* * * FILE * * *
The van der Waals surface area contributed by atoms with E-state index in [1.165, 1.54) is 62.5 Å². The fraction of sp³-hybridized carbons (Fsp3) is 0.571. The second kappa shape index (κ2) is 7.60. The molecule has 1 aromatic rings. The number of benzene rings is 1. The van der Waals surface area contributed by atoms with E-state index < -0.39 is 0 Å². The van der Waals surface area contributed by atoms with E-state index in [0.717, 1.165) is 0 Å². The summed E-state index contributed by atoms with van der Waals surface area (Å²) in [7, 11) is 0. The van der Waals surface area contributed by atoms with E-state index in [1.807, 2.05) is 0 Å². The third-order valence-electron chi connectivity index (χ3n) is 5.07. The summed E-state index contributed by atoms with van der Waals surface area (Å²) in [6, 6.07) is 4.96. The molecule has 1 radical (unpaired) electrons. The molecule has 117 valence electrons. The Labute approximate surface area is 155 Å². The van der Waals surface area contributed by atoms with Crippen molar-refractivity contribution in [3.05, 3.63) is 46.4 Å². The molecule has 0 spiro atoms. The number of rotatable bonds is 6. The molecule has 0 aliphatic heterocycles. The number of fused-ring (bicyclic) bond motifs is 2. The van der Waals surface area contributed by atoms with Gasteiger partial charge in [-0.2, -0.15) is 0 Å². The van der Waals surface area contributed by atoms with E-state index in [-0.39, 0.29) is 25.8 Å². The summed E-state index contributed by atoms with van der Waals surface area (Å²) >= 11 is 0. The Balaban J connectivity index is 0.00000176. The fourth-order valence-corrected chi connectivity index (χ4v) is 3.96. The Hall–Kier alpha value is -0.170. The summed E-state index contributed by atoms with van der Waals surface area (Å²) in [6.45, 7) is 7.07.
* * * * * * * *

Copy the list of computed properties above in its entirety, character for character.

The van der Waals surface area contributed by atoms with E-state index in [1.165, 1.54) is 62.5 Å². The fraction of sp³-hybridized carbons (Fsp3) is 0.571. The second kappa shape index (κ2) is 7.60. The molecule has 1 aromatic rings. The number of benzene rings is 1. The van der Waals surface area contributed by atoms with E-state index < -0.39 is 0 Å². The van der Waals surface area contributed by atoms with E-state index in [0.717, 1.165) is 0 Å². The summed E-state index contributed by atoms with van der Waals surface area (Å²) in [7, 11) is 0. The van der Waals surface area contributed by atoms with E-state index in [1.807, 2.05) is 0 Å². The third-order valence-electron chi connectivity index (χ3n) is 5.07. The summed E-state index contributed by atoms with van der Waals surface area (Å²) in [6, 6.07) is 4.96. The molecule has 1 radical (unpaired) electrons. The molecule has 117 valence electrons. The Labute approximate surface area is 155 Å². The van der Waals surface area contributed by atoms with Crippen molar-refractivity contribution in [3.05, 3.63) is 46.4 Å². The molecule has 0 spiro atoms. The number of rotatable bonds is 6. The molecule has 0 aliphatic heterocycles. The number of fused-ring (bicyclic) bond motifs is 2. The van der Waals surface area contributed by atoms with Gasteiger partial charge in [-0.2, -0.15) is 0 Å². The van der Waals surface area contributed by atoms with E-state index in [-0.39, 0.29) is 25.8 Å². The summed E-state index contributed by atoms with van der Waals surface area (Å²) >= 11 is 0. The Balaban J connectivity index is 0.00000176. The fourth-order valence-corrected chi connectivity index (χ4v) is 3.96. The Hall–Kier alpha value is -0.170. The summed E-state index contributed by atoms with van der Waals surface area (Å²) in [6.45, 7) is 7.07.